ZZ plants are some of the lowest maintenance plants, so I've placed mine in a nook that only gets slight amounts of light. 

Yes, this picture is dark – welcome to my house. : ] I think this is the first peek of my hallway on the blog, and as you can see there ain't much goin' on yet. The ZZ plant is trying to change that and encourage me to put some artwork up on the walls... I hear you, ZZ Top, I promise it's coming.

Sunlight optional.

You may recognize this plant from all the times you pinched its leaves as a kid in the mall trying to prove to your friends that "yes, it is TOO a real plant!" He’s real, he's lush, he doesn’t need much – which is why he'll do just fine here. He even gets a very small glimpse of all the light Mr. Fickle is enjoying in the guest room, and that gives him hope for a better future. (clearly I've moved on from plants and am now waxing poetic about the 99%)

Water sparingly.

Like the snake plant, ZZ Top prefers well-drained soil and doesn't need to be watered much. In fact, I hear it’s better to forget to water than to overwater, and we know how good I am at that! 


If he dies I am officially the worst and should be banished to live in an old shopping mall that doesn't even have a Pottery Barn or mattress store to sleep in.

Jade plants

Jade plants like full, persistent sun

Despite my better judgement and the dead jade plant already weighing on my conscience, I bought 2 smaller plants. Their squishy-looking leaves are just so majestic, I can’t help myself!

sunlight necessary.

Jade plants like full sun. My last one (God rest her soul) was perched on the living room built-ins – close to the front window but probably not close enough. The front window doesn't get great light anyway, because it faces north and looks out onto our covered porch. I'm learning from my mistakes and giving these guys prime real-estate by all the south-facing windows my house can offer. I've got one on my nightstand (pictured above) and the other in the breakfast nook (aka the laundry room, pictured below). Since the temperatures are starting to drop I was careful not to place them too close to the window, where they could catch a cold and die.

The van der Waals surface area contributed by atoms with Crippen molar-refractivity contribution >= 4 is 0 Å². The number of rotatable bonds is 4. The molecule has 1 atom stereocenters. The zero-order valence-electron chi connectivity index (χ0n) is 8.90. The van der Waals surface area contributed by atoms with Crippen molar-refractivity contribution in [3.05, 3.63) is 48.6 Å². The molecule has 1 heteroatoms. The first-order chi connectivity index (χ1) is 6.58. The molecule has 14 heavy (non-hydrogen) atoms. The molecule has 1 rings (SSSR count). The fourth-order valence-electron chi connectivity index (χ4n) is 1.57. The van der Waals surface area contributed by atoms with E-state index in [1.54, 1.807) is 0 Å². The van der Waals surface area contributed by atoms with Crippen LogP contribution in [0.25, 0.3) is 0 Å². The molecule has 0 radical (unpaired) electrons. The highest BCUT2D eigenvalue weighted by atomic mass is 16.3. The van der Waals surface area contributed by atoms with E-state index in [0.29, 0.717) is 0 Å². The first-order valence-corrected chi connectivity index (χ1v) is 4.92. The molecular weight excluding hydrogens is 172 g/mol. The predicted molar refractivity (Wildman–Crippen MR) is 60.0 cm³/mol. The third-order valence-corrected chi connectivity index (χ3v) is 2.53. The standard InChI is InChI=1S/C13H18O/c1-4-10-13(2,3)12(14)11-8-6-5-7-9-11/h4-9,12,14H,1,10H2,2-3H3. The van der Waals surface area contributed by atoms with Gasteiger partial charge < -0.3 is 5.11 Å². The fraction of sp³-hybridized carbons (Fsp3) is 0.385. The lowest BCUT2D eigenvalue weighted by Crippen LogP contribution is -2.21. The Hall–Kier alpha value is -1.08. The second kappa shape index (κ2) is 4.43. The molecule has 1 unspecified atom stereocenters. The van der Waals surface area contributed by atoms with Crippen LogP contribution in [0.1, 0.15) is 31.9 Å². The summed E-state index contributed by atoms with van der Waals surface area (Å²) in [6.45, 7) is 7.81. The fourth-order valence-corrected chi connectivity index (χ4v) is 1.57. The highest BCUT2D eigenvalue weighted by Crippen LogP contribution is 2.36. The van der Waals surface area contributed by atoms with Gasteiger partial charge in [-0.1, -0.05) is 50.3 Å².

Jade plant getting sun in the laundry room

Water sparingly.

Are you noticing a theme here? Just like all the other plants I got, jade likes well-drained soil and infrequent waterings. I think I took this advice a little too close to heart last time...crystalized stems probably equal "thirsty" ... just a guess. That being said, you're supposed to water more in the summer and less in the winter, so for now I'll leave these guys alone and hope for the best. I mean, I'll give them a little water every few weeks.

fertilize every 3 to 4 months.

In the spring I'll add fertilizer to the soil to encourage growths, and then again in July or August. I definitely didn't do this with my last jade plant, and I think that expedited her swift decline.

Dust when dusty.

These guys are right behind the fiddle leaf fig in my new dusting routine!

Chance of survival in my house:

I'm feeling cautiously optimistic that my last jade experience was enough to scar me into properly caring for these little ones. Odds are decent.

So now you've met the whole fan-damily. I'll report back every now and then to let you know how they're doing, what they're wearing, and any grand adjustments I've made to keep them alive. If you've got plant advice, please lay it on me in the comments!